In Options Profits: “The Naked Truth” (Traders Press, 2009) Mike Parnos spices up his options teaching with lots, and lots, and lots of humor. Not my kind of humor (I prefer the clever and subtle), but I will defer to others for comedic criticism. In between what might be comic relief if it weren’t so pervasive Parnos takes the novice from options chains to puts and calls and finally to “little known conservative non-directional strategies used by option pros.”
These “little known” strategies include the “meat and potatoes” iron condor as well as a range of other non-directional trades in the standard repertoire. So what does Parnos have to offer the reader who is familiar with non-directional strategies? He devotes the most space to the iron condor and its distant relative that the author dubs the “Siamese condor,” so let me confine my remarks to these two strategies.
Parnos’s approach is not always mainstream, and I am not experienced enough with condors to pass judgment on it. I will simply describe his entry and adjustment techniques. He deals first with entry criteria. Let’s say a person is trading the SPX with strikes at 10-point intervals. Since the iron condor is profitable if all strikes expire worthless, the trader should place the credit spreads as far away from the underlying as possible while still collecting enough premium ($0.50 to $0.70 on a 10-point spread) to make the trade worthwhile. Parnos’s math gets a little fuzzy when describing the probability of the trade’s success using delta as a proxy (I suspect a typo), but the upshot is that the trader wants a delta of between 7 and 12 for the calls and between -7 and -12 for the puts. I modeled out a short-duration iron condor (February expiry) with this profile on the Think or Swim platform using January 29 as the trade date and 1073.87 as the closing price. I would have received a $1,200 credit for a 10-lot iron condor with a 1140/1150 call spread and a 970/960 put spread and a total delta of -13.90. The risk on the trade would be $8,800 and my maximum profit at expiration would be $1,200. (I obviously did a good job simulating Parnos’s trade because my profit and risk are the same as that in his example.) At expiration my break-evens are 969.46 and 1141.41.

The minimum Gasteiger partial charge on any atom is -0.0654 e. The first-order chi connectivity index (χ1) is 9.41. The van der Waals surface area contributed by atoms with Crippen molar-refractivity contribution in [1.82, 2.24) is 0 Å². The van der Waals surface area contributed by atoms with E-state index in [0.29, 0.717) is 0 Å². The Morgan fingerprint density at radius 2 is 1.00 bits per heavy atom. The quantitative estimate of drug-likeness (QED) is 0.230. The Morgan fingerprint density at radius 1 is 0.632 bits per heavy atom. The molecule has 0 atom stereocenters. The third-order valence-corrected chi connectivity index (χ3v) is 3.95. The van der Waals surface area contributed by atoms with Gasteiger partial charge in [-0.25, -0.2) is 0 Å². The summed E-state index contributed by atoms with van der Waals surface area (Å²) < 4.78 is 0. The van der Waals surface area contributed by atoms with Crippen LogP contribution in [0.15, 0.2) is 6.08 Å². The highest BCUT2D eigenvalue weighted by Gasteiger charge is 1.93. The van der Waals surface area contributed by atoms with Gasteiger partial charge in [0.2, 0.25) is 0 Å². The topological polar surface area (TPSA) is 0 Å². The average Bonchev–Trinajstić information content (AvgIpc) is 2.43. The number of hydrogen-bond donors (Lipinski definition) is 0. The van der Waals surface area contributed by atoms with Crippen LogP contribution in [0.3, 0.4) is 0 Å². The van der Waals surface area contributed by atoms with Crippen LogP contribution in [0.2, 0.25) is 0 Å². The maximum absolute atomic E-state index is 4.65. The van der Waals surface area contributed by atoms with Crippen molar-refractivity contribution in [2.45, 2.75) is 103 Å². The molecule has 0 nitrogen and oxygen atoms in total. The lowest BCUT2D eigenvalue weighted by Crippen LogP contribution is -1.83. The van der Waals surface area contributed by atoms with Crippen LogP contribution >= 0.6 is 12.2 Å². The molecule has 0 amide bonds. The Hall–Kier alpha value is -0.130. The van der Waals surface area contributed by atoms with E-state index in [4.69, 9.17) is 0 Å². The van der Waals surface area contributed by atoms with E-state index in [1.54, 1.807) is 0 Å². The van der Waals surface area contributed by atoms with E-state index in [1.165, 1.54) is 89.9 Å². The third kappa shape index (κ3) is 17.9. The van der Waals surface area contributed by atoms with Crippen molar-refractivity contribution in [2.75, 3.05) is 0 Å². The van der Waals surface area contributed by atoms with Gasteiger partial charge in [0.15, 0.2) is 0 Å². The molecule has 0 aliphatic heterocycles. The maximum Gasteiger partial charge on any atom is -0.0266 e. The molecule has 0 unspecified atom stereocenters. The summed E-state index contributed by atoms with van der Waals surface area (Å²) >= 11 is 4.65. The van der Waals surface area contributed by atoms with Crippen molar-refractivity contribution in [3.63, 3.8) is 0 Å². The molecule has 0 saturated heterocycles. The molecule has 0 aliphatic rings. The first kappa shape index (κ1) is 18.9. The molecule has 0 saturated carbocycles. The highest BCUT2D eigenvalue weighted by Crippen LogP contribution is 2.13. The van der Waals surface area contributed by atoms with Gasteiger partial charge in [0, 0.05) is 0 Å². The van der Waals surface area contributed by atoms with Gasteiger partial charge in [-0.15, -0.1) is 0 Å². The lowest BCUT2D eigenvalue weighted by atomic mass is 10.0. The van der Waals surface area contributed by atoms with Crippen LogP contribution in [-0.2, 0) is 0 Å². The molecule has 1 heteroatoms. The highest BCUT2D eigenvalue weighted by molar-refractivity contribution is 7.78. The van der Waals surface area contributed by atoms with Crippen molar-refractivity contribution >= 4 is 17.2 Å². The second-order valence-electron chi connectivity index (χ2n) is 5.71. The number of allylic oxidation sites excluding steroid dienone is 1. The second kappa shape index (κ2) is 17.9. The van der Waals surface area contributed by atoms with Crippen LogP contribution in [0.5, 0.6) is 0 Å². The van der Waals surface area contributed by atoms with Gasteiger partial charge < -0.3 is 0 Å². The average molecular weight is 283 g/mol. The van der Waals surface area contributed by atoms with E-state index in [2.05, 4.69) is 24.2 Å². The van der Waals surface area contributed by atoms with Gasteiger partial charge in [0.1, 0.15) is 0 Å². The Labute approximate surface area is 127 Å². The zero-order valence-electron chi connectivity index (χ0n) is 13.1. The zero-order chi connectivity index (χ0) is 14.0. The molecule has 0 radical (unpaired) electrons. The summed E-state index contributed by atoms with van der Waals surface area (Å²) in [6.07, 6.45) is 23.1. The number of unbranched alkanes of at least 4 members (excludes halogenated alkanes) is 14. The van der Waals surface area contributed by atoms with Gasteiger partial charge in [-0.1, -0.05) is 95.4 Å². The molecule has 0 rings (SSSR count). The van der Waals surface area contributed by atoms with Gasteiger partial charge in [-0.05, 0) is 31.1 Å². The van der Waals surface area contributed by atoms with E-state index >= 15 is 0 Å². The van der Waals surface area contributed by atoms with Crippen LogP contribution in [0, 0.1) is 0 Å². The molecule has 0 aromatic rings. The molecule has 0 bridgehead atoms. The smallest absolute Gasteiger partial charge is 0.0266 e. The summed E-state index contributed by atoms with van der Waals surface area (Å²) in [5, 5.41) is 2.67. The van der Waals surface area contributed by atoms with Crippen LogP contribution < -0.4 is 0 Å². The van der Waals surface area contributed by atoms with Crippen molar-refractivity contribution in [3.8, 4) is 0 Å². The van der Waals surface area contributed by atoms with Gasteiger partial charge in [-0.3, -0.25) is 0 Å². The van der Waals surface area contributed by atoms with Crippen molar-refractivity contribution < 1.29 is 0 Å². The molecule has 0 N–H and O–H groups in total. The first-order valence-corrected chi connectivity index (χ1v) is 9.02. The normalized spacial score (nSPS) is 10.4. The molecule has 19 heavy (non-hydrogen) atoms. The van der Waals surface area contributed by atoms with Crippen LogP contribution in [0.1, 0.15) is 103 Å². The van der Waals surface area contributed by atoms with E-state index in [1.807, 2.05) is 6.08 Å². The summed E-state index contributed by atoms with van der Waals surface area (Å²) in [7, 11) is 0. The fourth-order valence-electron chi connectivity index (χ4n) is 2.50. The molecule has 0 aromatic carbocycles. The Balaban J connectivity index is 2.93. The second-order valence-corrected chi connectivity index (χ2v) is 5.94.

Unlike many, Parnos believes in adjusting iron condors. When one of the short strikes is threatened (when the delta of the short strike to the downside, assuming a downward movement in the underlying, reaches -25), it’s time to adjust. Close out the 970/960 vertical, at a cost of somewhere around $2,200, and sell another bull put spread 40 points beneath the original to take in an additional $600. The trader’s balance sheet now shows a debit of $400 ($600 + $600 - $2,200 + $600). If the market doesn’t turn around but continues to threaten the new lower short strike, the trader can adjust again, rolling down and racking up an additional $1,600 loss, now down a total of $2,200. “The whole idea,” Parnos writes, “is to manage your risk. If you take a loss . . . that can be made back in a month, the four or five profitable months will provide you a very impressive percentage return.” (p. 160)
So what is the Siamese condor? It’s a near-term iron condor with the two spreads joined at the short strike. This is not a trade to adjust; the trader should bail when the underlying reaches the common short strike plus the net credit or the common short strike minus the net credit. Why a Siamese condor instead of an iron condor? It has the potential, Parnos claims, to make more money with lower risk. I’ll have to think that through (unless some kind experienced options trader does it for me). My brain is rebelling against a long work day and is rejecting any new mental challenges.